This article critically examines the suitability of Social Realist perspectives within North American higher music education, with a particular focus on its relationship with jazz musical knowledges. Social Realist scholarship continues to emerge within the field of education sociology, driven by claims to contribute to student access and opportunity. In spite of this, scholars have continued to critique Social Realist perspectives for various reasons including maintaining an ideological status quo and devaluing the experiences of students, going as far as argue that Social Realist frameworks may in fact limit the access and opportunity espoused by its proponents. Drawing upon past music education literature surrounding Social Realism, this article focuses particularly on the concepts of ‘powerful knowledge,’ ‘generative knowledge,’ and ‘reliablism’ to explore how Social Realism may be ill-positioned to meet its alleged goals of access and opportunity within the North American higher music institution.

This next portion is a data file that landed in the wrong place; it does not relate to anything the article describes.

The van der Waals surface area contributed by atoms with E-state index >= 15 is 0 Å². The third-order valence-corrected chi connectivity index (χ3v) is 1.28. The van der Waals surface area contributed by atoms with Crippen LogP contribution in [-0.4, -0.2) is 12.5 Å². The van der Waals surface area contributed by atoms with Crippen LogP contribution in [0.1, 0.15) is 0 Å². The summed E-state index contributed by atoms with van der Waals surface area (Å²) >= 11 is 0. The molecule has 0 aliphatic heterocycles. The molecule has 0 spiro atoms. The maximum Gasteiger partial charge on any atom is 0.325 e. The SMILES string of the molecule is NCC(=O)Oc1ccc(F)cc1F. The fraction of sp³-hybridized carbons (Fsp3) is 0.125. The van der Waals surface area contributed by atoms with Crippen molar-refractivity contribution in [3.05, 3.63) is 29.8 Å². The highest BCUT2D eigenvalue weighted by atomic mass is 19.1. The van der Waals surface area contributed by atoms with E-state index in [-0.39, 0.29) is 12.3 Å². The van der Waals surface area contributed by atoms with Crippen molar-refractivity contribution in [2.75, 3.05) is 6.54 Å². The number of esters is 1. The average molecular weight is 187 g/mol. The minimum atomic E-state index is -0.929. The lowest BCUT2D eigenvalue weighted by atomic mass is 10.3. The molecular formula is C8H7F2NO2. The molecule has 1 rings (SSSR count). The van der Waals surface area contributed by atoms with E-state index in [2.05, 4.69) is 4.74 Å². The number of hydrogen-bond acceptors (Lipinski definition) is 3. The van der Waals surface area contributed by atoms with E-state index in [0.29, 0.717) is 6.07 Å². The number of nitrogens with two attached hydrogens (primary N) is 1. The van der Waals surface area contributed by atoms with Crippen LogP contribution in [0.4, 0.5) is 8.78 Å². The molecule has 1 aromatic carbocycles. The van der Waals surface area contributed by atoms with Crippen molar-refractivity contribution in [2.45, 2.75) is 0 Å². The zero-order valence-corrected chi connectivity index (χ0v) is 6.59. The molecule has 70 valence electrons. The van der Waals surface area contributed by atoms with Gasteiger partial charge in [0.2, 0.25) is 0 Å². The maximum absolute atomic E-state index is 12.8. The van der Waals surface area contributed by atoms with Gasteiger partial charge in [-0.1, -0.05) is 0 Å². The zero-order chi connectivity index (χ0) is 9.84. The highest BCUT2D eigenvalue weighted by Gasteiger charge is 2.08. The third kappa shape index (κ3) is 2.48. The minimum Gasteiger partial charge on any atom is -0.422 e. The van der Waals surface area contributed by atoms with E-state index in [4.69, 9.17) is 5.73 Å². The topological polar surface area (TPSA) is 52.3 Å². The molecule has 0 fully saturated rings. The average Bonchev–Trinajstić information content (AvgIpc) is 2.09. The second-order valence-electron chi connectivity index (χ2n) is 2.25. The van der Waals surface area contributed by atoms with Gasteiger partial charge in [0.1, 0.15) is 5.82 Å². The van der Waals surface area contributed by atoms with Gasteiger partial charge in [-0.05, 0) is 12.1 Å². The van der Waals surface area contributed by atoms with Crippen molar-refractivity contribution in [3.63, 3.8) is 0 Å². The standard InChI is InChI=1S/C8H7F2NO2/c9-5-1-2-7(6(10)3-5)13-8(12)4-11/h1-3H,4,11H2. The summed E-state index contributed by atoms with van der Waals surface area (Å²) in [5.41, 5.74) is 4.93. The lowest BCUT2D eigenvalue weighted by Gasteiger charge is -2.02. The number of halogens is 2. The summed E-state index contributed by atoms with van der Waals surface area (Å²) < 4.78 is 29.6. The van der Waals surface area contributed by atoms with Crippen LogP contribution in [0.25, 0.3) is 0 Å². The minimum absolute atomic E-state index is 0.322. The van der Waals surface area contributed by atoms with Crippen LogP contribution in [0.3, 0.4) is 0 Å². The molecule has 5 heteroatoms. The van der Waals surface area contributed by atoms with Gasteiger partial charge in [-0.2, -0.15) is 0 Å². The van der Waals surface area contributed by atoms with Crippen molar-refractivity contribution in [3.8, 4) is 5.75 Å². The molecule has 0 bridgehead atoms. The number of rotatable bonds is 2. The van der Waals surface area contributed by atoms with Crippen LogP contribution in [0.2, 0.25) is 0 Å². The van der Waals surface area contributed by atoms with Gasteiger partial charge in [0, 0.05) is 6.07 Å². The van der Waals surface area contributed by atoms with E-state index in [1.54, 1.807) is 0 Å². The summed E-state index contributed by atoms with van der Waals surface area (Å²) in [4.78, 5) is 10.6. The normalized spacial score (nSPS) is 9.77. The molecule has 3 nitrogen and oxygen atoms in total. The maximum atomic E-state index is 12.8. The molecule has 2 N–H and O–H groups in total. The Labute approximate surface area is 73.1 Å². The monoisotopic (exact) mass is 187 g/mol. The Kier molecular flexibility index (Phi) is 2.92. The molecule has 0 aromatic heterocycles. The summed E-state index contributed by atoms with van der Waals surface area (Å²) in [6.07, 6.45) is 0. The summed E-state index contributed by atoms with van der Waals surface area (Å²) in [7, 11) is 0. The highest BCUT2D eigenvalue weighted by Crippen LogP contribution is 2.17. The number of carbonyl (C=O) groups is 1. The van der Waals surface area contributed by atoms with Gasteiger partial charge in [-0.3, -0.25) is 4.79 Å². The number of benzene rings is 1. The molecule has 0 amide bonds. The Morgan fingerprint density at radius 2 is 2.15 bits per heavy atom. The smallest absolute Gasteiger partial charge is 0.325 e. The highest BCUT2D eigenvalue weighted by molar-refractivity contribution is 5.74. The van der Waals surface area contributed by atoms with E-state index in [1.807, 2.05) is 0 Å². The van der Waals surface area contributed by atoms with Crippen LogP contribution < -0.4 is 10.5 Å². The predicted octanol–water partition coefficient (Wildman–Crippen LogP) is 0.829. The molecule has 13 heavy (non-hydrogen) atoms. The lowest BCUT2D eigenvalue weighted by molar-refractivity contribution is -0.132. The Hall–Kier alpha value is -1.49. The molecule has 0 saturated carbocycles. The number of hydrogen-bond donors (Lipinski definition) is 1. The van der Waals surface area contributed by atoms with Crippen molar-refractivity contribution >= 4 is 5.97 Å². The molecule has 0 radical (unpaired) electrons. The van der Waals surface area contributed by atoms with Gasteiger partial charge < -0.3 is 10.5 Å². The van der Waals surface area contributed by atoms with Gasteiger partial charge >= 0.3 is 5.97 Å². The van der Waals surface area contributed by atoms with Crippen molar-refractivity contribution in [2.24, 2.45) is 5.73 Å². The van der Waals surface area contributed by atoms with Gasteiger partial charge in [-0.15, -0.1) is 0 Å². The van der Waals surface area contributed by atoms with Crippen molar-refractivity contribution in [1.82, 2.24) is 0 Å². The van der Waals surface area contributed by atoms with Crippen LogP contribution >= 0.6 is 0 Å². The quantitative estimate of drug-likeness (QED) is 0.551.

"Perspectives on Social Realism within North American higher music education,"
Visions of Research in Music Education: Vol. 41, Article 4.
Available at: https://opencommons.uconn.edu/vrme/vol41/iss1/4